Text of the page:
Whilst shareholders in streaming services like Netflix or Amazon Prime would probably be happy if the quarantine stretched on into 2025; if you’re getting headaches from all the constant screen time, then perhaps it’s time to give your eyes a rest and enjoy some of the best audiobooks, podcasts, live music and comedy to be found on the digital airways.
For the voracious listener, finding out about LibriVox is like discovering the keys to the kingdom on a side table. LibriVox is like Audible, the audiobook service owned by Amazon, except that every book is made for free by volunteers, and every book was published before 1923. A legion of volunteer readers, from professional stage actors to people practicing reading English as a second language, patiently, and sometimes not so patiently, inch through thousands of texts, posting the end results for free. The most popular audiobooks on LibriVox (The Adventures of Sherlock Holmes, Moby-Dick, and Pride and Prejudice) have been downloaded or streamed more than 2 million times. Since LibriVox started in 2005, over 8,000 texts have been recorded, edited and posted to the site by over 6,000 readers. Other volunteers work on editing the audio files and checking for accuracy with a real sense of DIY enthusiasm that recalls the internet’s utopian beginnings. There is no system of ranking, so obviously the quality of the readings varies wildly but this just adds to the punky fun of the service.
The Death Of Bunny Monroe
Whilst generally works of fiction written by even the most lyrical rockstars should be approached like an unexploded bomb (have you read Bob Dylan’s stream of consciousness novella Tarantula? Don’t) all rules have their exceptions. Nick Cave is something of a renaissance man in this regard, having written multiple award-winning films and novels alongside his more well-known musical endeavours. As a novel The Death Of Bunny Monroe is a darkly cracked yet scabrously funny story of a serial cheater taking to the road with his prepubescent son after the suicide of their respective wife and mother. What sets this author-narrated audiobook apart is that Cave and his frequent musical collaborator Warren Ellis’s astonishingly tactile soundtrack cocoons the story like a spider in a web, with the hissing throbbing score working its way into the spaces between Cave’s words in a way that makes the written text seem pallid by comparison. More of a full audio-experience than a simple reading, The Death of Bunny Monroe points to a path less travelled that other audiobooks could learn from.
Stay at Home Festival
When podcasts first started to gain serious mainstream acceptance it didn’t take long for comedians to see the enormous potential the new medium represented in allowing them to reach an appreciative global audience. Personal podcasts have made household names out of innumerable comedians, and now that stages have been shuttered across the nation some of those comics are giving back. The free to listen Stay at Home festival is live streaming as frequently as twice a day presenting mixed-bill comedy nights and conversations all without anyone leaving their home. There are plenty of options for listeners to donate to the performers to support their livelihoods at a time when the events industry has effectively ceased to exist.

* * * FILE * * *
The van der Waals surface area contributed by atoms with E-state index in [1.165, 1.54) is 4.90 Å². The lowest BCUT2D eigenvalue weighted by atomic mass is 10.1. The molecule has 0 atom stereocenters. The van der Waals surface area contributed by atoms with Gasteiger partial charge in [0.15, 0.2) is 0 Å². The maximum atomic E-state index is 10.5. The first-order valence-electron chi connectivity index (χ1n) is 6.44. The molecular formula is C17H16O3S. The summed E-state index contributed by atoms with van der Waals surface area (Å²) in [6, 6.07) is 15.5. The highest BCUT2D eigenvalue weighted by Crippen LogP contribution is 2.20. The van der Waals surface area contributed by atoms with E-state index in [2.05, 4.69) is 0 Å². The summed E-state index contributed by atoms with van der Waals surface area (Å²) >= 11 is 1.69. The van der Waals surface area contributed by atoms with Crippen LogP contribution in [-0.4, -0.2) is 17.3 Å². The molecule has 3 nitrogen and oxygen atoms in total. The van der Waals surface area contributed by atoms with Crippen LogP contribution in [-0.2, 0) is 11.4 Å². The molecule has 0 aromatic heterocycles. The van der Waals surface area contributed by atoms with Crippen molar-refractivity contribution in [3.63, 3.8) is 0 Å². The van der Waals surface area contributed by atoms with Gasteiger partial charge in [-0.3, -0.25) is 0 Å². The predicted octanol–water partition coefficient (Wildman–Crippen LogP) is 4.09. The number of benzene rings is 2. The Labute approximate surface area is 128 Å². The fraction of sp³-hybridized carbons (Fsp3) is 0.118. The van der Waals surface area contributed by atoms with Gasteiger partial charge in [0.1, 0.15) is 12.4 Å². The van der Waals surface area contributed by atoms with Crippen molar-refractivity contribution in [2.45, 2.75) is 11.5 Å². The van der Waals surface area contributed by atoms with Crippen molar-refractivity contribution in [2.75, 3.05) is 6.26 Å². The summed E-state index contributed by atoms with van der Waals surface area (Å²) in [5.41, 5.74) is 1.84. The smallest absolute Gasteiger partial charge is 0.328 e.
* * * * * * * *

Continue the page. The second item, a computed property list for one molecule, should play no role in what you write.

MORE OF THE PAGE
Blurring the line between audiobook and podcast is Limetown, a historical deepdive into the history of the infamous Limetown disappearance of 2004. The podcast manages to successfully replicate the true crime interview style of heavy-hitters like Serial that it takes some listeners a few episodes and some exploratory googling to realise that Limetown is purely fictional. Even knowing the conceit it’s hard not to be drawn into Limetown’s excellently realised world. As the story develops and a legitimate sense of threat develops, the non-fictional format can’t help but bring you ever more involved with the story and afraid for its protagonists. Combining the pleasures of a really thorough documentary with the high-wire suspense of a psychological thriller, Limetown is its own hybrid delight.
With live music banned for the foreseeable future, vast numbers of professional musicians are looking at uncertain futures and unpayable bills, whilst kindhearted fans are bereft without any idea of how to support their musical heroes. Stageit, a virtual concert experience that sees bands play ‘virtual gigs’ to be streamed both for free and with paid tickets is one potential solution. Encouraging fans to turn up their sound systems and gather around screens might be a shift in gears for lovers of the live experience, but the upsurge in interest begs the question of whether virtual gigs might become more and more common in our coronavirus free future. In any case, considering all the money you’ll be saving on overpriced drinks in cavernous venues with awful acoustics, perhaps your living room might actually be an improvement?